Plaiaundi

Coordinates: 43°20′52″N 1°47′41″W / 43.34778°N 1.79472°W / 43.34778; -1.79472

The Plaiaundi Ecology Park is a 24 -hectare coastal wetland lying where the Bidasoa River meets the sea in the Bay of Biscay. This is in the Basque country of northern Spain, close to the border with France. It is near Irun and Hondarribia in Gipuzkoa, Spain, and Hendaia in France. The confluence of the sea and river have made it one of the most important sites for migratory birds in Europe, with up to 175 species seen visiting the park each year. It is a natural flora and fauna reserve. The park contains three lagoons, two of which are tidal, and a beach.[1]

Little egret in the Plaiaundi Ecology Park.

Tidal movementsEdit

Water levels in the tidal lagoons can be managed by adjustable sluice gates. At low tide, birds forage on the exposed mudflats for crustaceans, worms and molluscs. At high tide they roost on islets or continue feeding in areas unaffected by the tides.

BiodiversityEdit

The nature of Plaiaundi consists of a wide variety of flora (visitors view them mainly in the spring) and fauna (visitors with binoculars arrive all during the year, because of the birds migratory habits).

FloraEdit

In the park there are different plant species, all of which have had to adapt to the extremes of conditions of the wetlands. The typical flora of the wetlands, which are called halophiles, are located in areas where the tide brings salt water twice a day. Each species can tolerate only a certain amount of salt. For this reason, they are distributed in strips to resist the tide.

The hardier plants, such as the salt grass, are found in the lower part of the park, to which only some species have adapted. Higher in the park are other species, like the Ammophila arenaria (European beachgrass), and Cytisus striatus (Portuguese broom). This higher level is covered by salt water only in the spring, by the spring tides, so more plant varieties are adapted to this habitat. Other species also live here, such as green seaweeds and plants like the herbaceous plant Paspalum vaginatum. sedges grow on the banks of the lakes.

The dry area is occupied by Poaceae (grasses), which provide food for many insects, birds and small mammals. Also found in this area are many common herbaceous flowers such as bird's foot trefoil, Scrophularia auriculata, Ranunculus acris, Lathyrus, Serapias cordigera and Lychnis flos-cuculi.

Among the main trees and bushes are Platanus racemosa, willows, Nothofagus obliqua, Tamarix.

FaunaEdit

This nature park contains a variety of birds, reptiles, mammals and insects.

Birds: resident birds: The more frequent species that can found here all the year is the little grebe, European shag, common kingfisher, water rail and peregrine falcon.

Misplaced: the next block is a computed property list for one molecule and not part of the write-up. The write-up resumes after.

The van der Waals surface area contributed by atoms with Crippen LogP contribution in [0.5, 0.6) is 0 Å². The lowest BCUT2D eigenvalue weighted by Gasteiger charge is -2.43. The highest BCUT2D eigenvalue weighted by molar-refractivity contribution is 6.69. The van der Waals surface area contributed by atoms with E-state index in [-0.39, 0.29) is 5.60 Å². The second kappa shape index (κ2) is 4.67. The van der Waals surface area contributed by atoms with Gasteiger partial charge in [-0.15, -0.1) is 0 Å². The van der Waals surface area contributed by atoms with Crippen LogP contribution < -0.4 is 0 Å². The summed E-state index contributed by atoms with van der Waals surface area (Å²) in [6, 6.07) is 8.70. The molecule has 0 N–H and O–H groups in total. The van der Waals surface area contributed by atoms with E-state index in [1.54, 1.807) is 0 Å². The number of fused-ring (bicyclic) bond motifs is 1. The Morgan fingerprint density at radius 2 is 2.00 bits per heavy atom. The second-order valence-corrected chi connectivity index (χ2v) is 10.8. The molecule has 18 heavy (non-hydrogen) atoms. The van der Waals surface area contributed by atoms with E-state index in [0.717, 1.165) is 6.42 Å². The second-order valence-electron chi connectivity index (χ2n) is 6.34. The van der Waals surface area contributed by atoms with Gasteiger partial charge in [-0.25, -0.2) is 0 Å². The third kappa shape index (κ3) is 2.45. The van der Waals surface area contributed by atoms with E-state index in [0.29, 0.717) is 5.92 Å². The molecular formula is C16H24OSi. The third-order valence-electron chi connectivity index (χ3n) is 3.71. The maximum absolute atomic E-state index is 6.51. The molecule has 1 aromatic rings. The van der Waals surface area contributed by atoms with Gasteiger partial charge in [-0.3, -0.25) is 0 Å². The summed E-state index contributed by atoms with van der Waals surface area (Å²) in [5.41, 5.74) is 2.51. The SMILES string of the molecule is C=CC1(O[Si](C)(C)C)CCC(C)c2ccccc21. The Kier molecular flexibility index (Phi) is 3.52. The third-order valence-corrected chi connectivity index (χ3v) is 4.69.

In the Summer- Autumn season: Little ringed plover, red-backed shrike, Eurasian reed warbler and grasshopper warbler.

In the Winter-Spring season: Great northern diver, great cormorant, black-necked grebe, red-breasted merganser, common shelduck, grey plover, dunlin, common snipe, Eurasian curlew, razorbill, common murre, reed bunting and some other Anatidae and gulls.

Migratory birds: Due to there being a geographic point of interest for the migratory birds, we can watch species like the Eurasian spoonbill, Cory's shearwater, great black-backed gull, terns, Ciconiiformes and less frequent species.

Amphibians, fishes and invertebrates

There is a good selection of aquatic fauna, like the flathead mullet, righteye flounder and Anguillidae. Amphibians found here are the green frog, palmate newt and natterjack toad. Mammals are not as frequent in the area, but like in other places with the same type habitat there are some species of shrew, common vole, mice and the least weasel (an introduced species).[2]

Nature calendarEdit

Flora and Fauna during each month of the year:

  • January: Loons, cormorants and shags, Anatidaes and some waders show up. Sparrows form their own living groups. The halophyte plants remain dry. The Almond Willow flowers in a large display of color.
  • February: The first frogs appear.
  • March: The Little Ringed Plovers appear and start singing. Plenty of Natterjack Toad frogs croaking at night. Many trees budding, with sprouts of Willow, Common reed, Halophiles, and Common Alder.
  • April: Pairs of Little Ringed Plovers in abundance. The migration increases with waders, insectivores and other types of birds showing up.
  • May: First chicks appear of the Little Ringed Plover. Large quantities of many aquatic insects and fishes are visible in the water. The park is full of various flowers.
  • July: Dragonflies are numerous and very active as the sun dries the puddles from the rains. Filamentous algae’s grow at amazing rates in the waters.
  • August: The migration out of the park starts of the insectivore birds, Acrocephalus warblers and the Old World warblers. The amphibians begin to prepare to spend the winter in hibernation.
  • September: The rate of migration speeds up; herons, cormorants, gulls, anatidaes, waders and many of the little birds leave for other parts of the world.
  • November: Some birds pass along the park like geese and cranes. From the North the American robin is seen along with pipits and mosquitoes. The frogs hibernate.

ReferencesEdit

  1. ^ "Plaiaundi Ecological Park in Spain | spain.info in english". Spain.info. Retrieved 2021-07-24.
  2. ^ "Plaiaundi Ecology Park | Plans to know the Basque Country | Tourism E…". archive.is. 2013-02-22. Retrieved 2021-07-24.

External linksEdit